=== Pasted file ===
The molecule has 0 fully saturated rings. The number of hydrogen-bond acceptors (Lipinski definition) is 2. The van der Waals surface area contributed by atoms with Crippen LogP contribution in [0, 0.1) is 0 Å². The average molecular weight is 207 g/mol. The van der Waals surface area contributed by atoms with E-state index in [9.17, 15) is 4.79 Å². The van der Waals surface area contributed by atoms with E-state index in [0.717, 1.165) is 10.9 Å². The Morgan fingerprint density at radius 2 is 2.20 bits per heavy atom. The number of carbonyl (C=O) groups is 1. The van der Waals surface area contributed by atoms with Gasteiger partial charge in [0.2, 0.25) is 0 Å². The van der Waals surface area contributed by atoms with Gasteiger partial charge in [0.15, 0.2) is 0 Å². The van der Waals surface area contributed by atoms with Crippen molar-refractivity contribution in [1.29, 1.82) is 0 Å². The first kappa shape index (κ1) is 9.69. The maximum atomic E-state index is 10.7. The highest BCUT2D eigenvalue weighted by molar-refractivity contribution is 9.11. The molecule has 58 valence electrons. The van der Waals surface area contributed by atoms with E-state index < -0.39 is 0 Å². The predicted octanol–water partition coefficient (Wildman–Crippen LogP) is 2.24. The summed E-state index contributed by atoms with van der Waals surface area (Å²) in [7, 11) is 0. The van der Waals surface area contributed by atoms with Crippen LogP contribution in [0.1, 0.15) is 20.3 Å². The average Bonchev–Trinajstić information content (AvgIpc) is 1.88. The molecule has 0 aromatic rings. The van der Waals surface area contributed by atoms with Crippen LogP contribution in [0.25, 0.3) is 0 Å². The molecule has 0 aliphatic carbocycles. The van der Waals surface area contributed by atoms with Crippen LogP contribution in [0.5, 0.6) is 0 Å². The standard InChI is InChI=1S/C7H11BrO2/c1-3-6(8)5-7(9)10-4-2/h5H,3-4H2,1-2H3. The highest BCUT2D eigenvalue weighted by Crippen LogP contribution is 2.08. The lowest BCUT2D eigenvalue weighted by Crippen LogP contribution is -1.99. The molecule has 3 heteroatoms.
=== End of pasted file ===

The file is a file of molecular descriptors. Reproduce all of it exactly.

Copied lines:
The molecule has 0 fully saturated rings. The number of hydrogen-bond acceptors (Lipinski definition) is 2. The van der Waals surface area contributed by atoms with Crippen LogP contribution in [0, 0.1) is 0 Å². The average molecular weight is 207 g/mol. The van der Waals surface area contributed by atoms with E-state index in [9.17, 15) is 4.79 Å². The van der Waals surface area contributed by atoms with E-state index in [0.717, 1.165) is 10.9 Å². The Morgan fingerprint density at radius 2 is 2.20 bits per heavy atom. The number of carbonyl (C=O) groups is 1. The van der Waals surface area contributed by atoms with Gasteiger partial charge in [0.2, 0.25) is 0 Å². The van der Waals surface area contributed by atoms with Gasteiger partial charge in [0.15, 0.2) is 0 Å². The van der Waals surface area contributed by atoms with Crippen molar-refractivity contribution in [1.29, 1.82) is 0 Å². The first kappa shape index (κ1) is 9.69. The maximum atomic E-state index is 10.7. The highest BCUT2D eigenvalue weighted by molar-refractivity contribution is 9.11. The molecule has 58 valence electrons. The van der Waals surface area contributed by atoms with E-state index < -0.39 is 0 Å². The predicted octanol–water partition coefficient (Wildman–Crippen LogP) is 2.24. The summed E-state index contributed by atoms with van der Waals surface area (Å²) in [7, 11) is 0. The van der Waals surface area contributed by atoms with Crippen LogP contribution in [0.1, 0.15) is 20.3 Å². The average Bonchev–Trinajstić information content (AvgIpc) is 1.88. The molecule has 0 aromatic rings. The van der Waals surface area contributed by atoms with Crippen LogP contribution in [0.25, 0.3) is 0 Å². The molecule has 0 aliphatic carbocycles. The van der Waals surface area contributed by atoms with Crippen LogP contribution in [0.5, 0.6) is 0 Å². The standard InChI is InChI=1S/C7H11BrO2/c1-3-6(8)5-7(9)10-4-2/h5H,3-4H2,1-2H3. The highest BCUT2D eigenvalue weighted by Crippen LogP contribution is 2.08. The lowest BCUT2D eigenvalue weighted by Crippen LogP contribution is -1.99. The molecule has 3 heteroatoms.